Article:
The Lord of the Beasts
“Don’t you have any bombs or anything?” I asked.
“Fucking shit.” The Lord of the Beasts got a hit off on her. She was ignoring me.
She paused, navigated through the menu, used a healing potion. Full health. I saw she had bombs in her inventory. Big black orbs with little white wicks. There’s always bombs in these games.
“You have some,” I said. “How much damage do they do?”
Her sword attack only did four damage, is why I asked. The Lord of the Beasts hit her for a cool thirty. Didn’t seem very even. Bombs seemed to be the way to go. She continued to ignore me. Paused the game, blew her nose, unpaused it. Back with the puny little sword.
She was sick. Sick and pregnant. Damned to the bedroom by evil witch doctors. No, just kidding. Just a few weeks of bedrest, advised by her doctor. But she certainly felt damned.
I didn’t know anything about this game. She did, though. She had only ever really played two or three video games in her life. This was one of them. Everyone in her family knew all the background music. Her little brother still has a binder of video game tips and tricks and this game has its own section in it. I wondered if that section of the binder notes that The Lord of the Beasts is immune to bombs, or that you need to keep all your bombs to use against The Dark Genie at some later point in the game, or something. And she knew this, knew better than to waste her bombs.
The sword would do. It would just take time.
Our bedroom was small. It barely fit the bed. And then it had to fit a bunch of other stuff – the dresser, the radiator, the end table, the window AC unit. And then it had to fit all the other stuff she needed to make her bedrest bearable – another end table, boxes of tissues, a pile of books, our tv, the old playstation. We sat on a boxspring island in the middle of a cold, dark sea, bathed in the glinting light of The Lord of the Beasts flapping his big, opalescent wings.
Everywhere else was hot. Middle-of-August hot. Cooking food was hot. Doing laundry was hot. Pissing in the bathroom was hot. Taking the dogs out was the hottest of all.
Every day I melted out there in the world and every night I congealed in the cold darkness of the bedroom. Whap! Whap! Whap! Look at those lizards pop and bleed out on the dungeon floor. Whap! Whap! Whap! Look at The Lord of the Beasts just flap around, elegant and monstrous.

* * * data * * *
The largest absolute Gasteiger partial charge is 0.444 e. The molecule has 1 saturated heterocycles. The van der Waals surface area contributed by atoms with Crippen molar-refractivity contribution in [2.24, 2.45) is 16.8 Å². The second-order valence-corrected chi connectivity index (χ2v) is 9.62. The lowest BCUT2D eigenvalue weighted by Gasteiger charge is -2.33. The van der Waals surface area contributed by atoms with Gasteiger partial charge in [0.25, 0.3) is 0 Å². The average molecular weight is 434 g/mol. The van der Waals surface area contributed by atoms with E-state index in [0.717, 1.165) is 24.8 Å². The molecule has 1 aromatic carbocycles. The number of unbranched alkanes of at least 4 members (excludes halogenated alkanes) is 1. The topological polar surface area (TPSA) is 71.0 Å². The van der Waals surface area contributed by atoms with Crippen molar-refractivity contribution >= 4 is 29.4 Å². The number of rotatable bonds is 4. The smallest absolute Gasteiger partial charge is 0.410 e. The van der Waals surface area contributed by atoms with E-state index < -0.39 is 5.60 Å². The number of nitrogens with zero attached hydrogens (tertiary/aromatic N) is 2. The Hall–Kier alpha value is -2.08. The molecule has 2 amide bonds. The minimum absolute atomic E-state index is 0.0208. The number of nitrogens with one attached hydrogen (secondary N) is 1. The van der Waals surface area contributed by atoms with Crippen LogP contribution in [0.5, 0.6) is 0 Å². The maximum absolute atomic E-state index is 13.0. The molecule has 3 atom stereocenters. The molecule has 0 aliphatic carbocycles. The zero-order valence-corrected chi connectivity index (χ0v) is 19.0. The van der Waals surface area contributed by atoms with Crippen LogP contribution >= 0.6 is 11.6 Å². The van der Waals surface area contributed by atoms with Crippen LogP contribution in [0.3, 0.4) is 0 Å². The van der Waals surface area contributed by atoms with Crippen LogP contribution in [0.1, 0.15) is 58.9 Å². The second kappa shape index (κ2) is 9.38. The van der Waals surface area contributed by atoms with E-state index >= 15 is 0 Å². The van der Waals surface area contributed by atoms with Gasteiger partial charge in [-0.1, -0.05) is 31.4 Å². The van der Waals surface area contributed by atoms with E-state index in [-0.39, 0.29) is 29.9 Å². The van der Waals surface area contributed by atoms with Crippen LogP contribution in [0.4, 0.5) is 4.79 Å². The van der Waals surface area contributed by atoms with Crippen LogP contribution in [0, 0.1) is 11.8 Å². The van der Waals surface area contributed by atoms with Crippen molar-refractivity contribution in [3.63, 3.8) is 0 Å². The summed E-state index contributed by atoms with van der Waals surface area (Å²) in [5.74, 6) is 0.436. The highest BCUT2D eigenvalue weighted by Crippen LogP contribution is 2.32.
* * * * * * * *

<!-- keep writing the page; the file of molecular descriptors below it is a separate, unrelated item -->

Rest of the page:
When you’re pregnant, you can’t take most of the medications you get used to during the rest of your life. You can’t take NyQuil, or Sudafed, or any of the other pills that evaporate all the snot in your sinuses or knock you out cold for twelve hours. You just have to be sick. Awake, sick, and pregnant.
But The Lord of the Beasts is a straight-forward challenge. You hit it, and sometimes, it hits you back. It doesn’t slowly eat away at you, it doesn’t wrack you with convulsions, it doesn’t force you to lay in bed for weeks, it doesn’t make you feel anxious about the future. It strikes out at you, big, telegraphed movements. You can dodge and weave and roll with the punches. No surprises.
We sat in the cold, dark room. We felt unstuck in time. Or, at least, I did. None of it felt real. We were on pause, waiting.
Whap! Whap! Whap! More pitiful hits on The Lord of the Beasts. It groaned and shook, dislodged rocks from the ceiling. Stomped around in a little grid. Flapped its wings and bellowed out a thin stream of fire. But she dodged each of these things. Deft and determined. She tumbled, parried, ran around and hid. Cycled through her inventory, passed by the magic wands, the enchantment scrolls, the bombs. Drank another potion. Ready for whatever came next.
I imagined we both thought about how nice that would be. Just drink a potion and everything magically gets better. Open wounds, magical curses, chest coughs, fevers. All remedied with a single dose of a cheap serum. Full health. Next challenge, please.
She ran back over to The Lord of the Beasts. Struck out at it for the hundredth time. Whap! And the thing was dead.
“Hell yeah,” she said. Relieved, proud. I was proud, too. It had felt like an impossible challenge, doomed for failure. Maybe that was just me.
The map was clear, no skeletons, no ghouls, no goblins with boxing gloves. The Lord of the Beasts had faded away. It left behind a magical pendant. A reward for her patience, deftness, cunning.
She opened up the inventory and selected a bomb.
“What are you doing?” I asked. I was perplexed. She had already won. There was nothing to blow up. The world was at peace.
She suppressed some coughs. Sad little hiccups with a closed mouth. I wondered how that felt for the baby. Our baby. Cough, cough, cough.
She carried the bomb over to a big statue. It was The Lord of the Beasts. A marble edifice in its honor, life-sized, looming over us. Diamonds for eyes, constructed, in the fiction of the game, by its hapless minions. She dropped the bomb at its feet, the wick a burning sprite against its polygonal chest. Big swollen belly full of gunpowder.
The bomb burst, a flash of white and orange, and a when the smoke cleared, we were facing a cavernous opening, surrounded by rubble. We went in.
The room went dark, dark as it had ever been.
And then we were surrounded by treasure.
Zac Smith lives in Boston, MA, where he likes to walk his dogs. His writing has appeared in Hobart, X-R-A-Y Lit, Philosophical Idiot, Soft Cartel, and other sweet online journals. His twitter is @ZacTheLinguist
(Previous: The Hostile Truth by Claire Guyton)
Feel like submitting? Check out our submission guidelines
A special issue exclusively for Writers of Colour – submission guidelines here
Image (modified): Medieval Public Domain